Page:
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 Post Posted: Wed Sep 11, 2019 11:43 pm 
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BRONZE
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Joined: Fri Aug 24, 2018 1:02 am
Posts: 134
Location: Longview, TX
(Ronnie, LOL, your comments on piglets reminded me of one of my first 'pig' hunts with my sons.)

We were hunting a 50 acre tract with 5 year old regrowth basically surrounded by a neighbor's nice cattle ranch back around 1990. The neighbor had nice green fields surrounded by patches of pines and hardwoods while we had 8~ 10 foot high growths of mostly trash- but, it could be cover and/ or bedding... The tract was called 'Peckerwood Flats" due to the woodpeckers in the area. We got permission to hunt Peckerwood Flats in late August after school had started so time was limited. We bought some 'critical use' lumber and disassemble pallets for the wooden stands each boy would build. I bought a heavy duty 'weed eater' and got a cutting head that would cut thru the weeds and saplings growing in the old roads. We worked on Saturdays to get ready for the start of archery season. The boys built their stands and I cleared a clear trail on the old dirt road passing about 20~ 25 feet from their stands. As we left the area after each workday, the boys put 25 lbs of corn on the ground at their preferred shooting spots. ( I didn't have 2 extra feeders for this project.) By the 2nd weekend, I was using a chainsaw on the trail and the boys found tracks around the corn pile locations. The boys got excited about having the chance to get their first archery deer.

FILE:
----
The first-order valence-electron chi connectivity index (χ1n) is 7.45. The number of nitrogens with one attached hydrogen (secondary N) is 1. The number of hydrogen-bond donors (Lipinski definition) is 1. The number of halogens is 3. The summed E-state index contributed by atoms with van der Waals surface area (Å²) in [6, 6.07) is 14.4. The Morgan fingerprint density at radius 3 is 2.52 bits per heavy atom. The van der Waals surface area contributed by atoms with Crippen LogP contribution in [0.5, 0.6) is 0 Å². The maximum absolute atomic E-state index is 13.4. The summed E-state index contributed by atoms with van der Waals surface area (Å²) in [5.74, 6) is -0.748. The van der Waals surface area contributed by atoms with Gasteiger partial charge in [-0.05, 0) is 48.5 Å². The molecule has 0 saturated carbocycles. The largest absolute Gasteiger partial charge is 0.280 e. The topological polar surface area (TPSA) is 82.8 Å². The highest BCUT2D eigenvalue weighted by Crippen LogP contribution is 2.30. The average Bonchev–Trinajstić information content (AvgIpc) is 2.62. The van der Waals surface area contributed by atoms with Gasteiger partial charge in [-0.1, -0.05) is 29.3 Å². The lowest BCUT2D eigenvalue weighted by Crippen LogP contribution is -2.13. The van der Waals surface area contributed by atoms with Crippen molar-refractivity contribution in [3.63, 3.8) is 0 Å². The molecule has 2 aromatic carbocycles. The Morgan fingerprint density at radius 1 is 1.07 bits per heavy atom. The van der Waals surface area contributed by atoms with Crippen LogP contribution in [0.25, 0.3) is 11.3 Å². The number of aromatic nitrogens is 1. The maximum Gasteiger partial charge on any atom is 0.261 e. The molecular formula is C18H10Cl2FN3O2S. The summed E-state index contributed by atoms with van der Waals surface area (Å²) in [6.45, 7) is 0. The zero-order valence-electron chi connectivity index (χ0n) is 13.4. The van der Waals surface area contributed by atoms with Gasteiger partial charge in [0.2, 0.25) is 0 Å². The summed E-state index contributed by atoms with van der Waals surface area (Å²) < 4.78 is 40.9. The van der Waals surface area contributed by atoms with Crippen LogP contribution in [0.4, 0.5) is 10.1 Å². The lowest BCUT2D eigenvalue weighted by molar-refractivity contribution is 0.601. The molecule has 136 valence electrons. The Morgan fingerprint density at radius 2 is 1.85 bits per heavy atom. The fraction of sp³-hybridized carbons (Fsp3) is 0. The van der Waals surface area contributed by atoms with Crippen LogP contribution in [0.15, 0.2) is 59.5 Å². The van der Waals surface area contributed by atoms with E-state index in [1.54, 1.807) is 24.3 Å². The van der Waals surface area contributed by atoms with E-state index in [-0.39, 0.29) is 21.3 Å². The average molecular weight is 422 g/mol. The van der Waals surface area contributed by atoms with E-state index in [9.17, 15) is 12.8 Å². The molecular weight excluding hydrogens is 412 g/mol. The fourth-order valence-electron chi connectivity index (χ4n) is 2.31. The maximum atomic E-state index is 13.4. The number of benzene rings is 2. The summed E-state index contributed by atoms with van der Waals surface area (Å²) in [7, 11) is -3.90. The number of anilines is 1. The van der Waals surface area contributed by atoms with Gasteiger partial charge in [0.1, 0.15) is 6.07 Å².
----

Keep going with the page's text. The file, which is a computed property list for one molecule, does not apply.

Opening day for archery-only deer arrived... Early to bed and early to rise, opening day found us on Peckerwood Flats about an hour before daylight. The boys had their bows and I had a .22 LR revolver and a big thermos of coffee. We headed to their stands... About 2/3 of the way down the trail, to our immediate front, we heard a loud snort or 'huff,' and a large animal moved thru the thick growth away from us... We quietly flashlighted our way to the site of the commotion and found almost-my-hand sized tracks running thru the old barbed wire fence that separated Peckerwood Flats from the nice surrounding ranch. I got a good track to look at and it wasn't a deer.... It looked like a big feeder hogs' track... Strange, we didn't really have swine running around this area before... The boys put out their corn before daylight and we watched birds eating corn until about 2 p.m.